If you have not visited this area before, the 2013 International Trails Symposium will be a superb opportunity to experience all that it has to offer. If you have visited our area in the past, the Symposium is a terrific occasion to reacquaint yourself with the wonders of the Sonoran Desert, and to visit the many natural areas and recreational opportunities that have sprung up since you were last here.
Blooming hedgehog cactus with Staghorn cholla
(photo by scott hamilton)
One opportunity that has recently arisen is the City of Scottsdale’s McDowell Sonoran Preserve. The Preserve, as it is known for short, is located approximately twelve miles northeast of downtown Scottsdale and eight miles west of the Fort McDowell Yavapai Nation. The Preserve contains the McDowell Mountains and surrounding foothills, and thousands of acres of undeveloped Sonoran Desert habitat.
The vision for the Preserve began in the early 1990s, spurred by the Scottsdale citizens through the non-profit McDowell Sonoran Land Trust (now the McDowell Sonoran Conservancy). In the 1980s, residential development began creeping into the foothills of the McDowell Mountains, alarming many people who felt a personal ownership of the mountains and surrounding desert.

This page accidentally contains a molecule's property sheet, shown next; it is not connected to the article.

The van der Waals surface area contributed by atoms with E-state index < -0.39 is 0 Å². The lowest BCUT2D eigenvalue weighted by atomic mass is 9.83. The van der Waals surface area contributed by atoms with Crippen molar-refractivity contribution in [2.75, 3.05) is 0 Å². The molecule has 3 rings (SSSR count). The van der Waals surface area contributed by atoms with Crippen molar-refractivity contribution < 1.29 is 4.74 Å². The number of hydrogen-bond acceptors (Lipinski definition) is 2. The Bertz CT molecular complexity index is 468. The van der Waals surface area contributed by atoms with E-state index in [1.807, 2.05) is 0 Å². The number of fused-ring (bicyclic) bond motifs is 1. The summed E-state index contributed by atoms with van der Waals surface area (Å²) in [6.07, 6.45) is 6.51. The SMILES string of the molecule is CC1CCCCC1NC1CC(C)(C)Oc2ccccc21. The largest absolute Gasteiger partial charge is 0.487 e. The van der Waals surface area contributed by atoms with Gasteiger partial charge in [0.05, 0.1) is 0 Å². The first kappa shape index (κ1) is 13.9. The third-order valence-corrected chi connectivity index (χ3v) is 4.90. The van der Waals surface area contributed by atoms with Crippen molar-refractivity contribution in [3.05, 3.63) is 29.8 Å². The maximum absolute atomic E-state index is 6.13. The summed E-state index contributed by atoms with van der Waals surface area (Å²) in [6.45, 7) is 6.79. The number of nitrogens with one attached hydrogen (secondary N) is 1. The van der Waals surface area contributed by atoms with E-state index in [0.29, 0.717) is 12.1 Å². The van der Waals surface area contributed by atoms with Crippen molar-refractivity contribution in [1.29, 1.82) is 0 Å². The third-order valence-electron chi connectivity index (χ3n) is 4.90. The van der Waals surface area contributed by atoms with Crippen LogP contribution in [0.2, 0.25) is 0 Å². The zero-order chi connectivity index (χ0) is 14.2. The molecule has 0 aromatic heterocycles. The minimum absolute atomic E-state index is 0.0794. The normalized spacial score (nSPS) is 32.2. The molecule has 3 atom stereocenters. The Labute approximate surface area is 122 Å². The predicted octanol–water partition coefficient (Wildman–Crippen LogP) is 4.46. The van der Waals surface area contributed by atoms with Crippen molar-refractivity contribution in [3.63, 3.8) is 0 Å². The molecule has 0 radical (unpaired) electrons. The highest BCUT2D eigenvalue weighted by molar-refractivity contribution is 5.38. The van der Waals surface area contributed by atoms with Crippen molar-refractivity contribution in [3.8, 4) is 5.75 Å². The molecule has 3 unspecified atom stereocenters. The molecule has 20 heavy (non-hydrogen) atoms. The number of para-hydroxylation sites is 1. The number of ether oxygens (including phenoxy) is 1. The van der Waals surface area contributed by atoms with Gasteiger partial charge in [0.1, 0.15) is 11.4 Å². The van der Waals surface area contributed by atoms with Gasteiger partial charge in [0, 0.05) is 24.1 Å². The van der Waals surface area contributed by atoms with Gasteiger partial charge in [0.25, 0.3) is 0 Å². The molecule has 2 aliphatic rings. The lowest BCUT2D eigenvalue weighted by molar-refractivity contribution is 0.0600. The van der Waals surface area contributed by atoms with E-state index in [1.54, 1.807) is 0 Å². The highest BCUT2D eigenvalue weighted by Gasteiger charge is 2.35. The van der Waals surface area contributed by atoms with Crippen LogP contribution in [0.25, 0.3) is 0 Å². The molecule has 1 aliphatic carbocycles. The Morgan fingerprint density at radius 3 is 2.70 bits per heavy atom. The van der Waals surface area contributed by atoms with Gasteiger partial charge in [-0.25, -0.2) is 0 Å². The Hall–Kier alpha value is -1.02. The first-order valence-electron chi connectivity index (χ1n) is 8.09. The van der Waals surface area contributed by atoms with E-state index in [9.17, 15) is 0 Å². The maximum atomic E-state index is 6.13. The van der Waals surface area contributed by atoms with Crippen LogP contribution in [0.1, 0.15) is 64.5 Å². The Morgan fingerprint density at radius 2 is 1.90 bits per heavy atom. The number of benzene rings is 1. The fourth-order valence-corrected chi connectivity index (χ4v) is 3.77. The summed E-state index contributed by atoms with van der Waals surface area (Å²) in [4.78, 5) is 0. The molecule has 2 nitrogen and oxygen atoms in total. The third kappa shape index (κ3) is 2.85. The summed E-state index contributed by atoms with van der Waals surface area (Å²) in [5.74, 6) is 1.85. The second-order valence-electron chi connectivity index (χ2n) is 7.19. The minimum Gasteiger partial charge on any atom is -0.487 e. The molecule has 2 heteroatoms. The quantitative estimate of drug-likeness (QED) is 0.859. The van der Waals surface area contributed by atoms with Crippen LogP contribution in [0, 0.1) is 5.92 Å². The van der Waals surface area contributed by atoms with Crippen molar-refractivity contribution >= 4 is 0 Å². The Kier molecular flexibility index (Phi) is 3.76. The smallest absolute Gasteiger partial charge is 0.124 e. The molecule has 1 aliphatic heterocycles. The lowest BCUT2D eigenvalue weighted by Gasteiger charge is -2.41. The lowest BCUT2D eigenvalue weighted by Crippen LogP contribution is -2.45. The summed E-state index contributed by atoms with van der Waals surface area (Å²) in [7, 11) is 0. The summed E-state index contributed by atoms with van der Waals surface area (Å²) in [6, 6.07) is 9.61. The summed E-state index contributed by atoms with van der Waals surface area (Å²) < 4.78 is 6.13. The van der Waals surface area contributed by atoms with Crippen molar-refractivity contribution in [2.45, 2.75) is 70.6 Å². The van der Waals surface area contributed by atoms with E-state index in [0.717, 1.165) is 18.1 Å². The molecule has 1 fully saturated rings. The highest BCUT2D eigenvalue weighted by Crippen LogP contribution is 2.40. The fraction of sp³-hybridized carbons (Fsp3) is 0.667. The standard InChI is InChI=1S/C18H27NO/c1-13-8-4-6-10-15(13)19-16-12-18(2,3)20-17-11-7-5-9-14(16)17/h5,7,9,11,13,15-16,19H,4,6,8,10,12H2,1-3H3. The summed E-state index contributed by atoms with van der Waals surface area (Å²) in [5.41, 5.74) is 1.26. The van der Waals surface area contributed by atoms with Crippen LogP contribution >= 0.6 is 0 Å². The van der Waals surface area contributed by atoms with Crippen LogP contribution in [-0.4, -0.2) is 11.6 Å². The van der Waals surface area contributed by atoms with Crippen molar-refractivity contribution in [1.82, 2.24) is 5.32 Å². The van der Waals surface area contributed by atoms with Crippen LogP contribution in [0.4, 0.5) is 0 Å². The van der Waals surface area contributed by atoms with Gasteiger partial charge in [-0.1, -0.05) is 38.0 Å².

These were areas they had frequently visited and explored on foot, bike, and horseback, many beginning when they were young children. The common sentiment was that they did not want to see private development spread into these areas that were so important to them.
In 1995, the vision for the Preserve was galvanized when the Scottsdale voters approved a 0.20% increase to the City’s sales tax for the purpose of purchasing land for permanent preservation. The planning boundary at that time contained the McDowell Mountains and surrounding foothills.
Amphitheater at Gateway (photo by chris brown)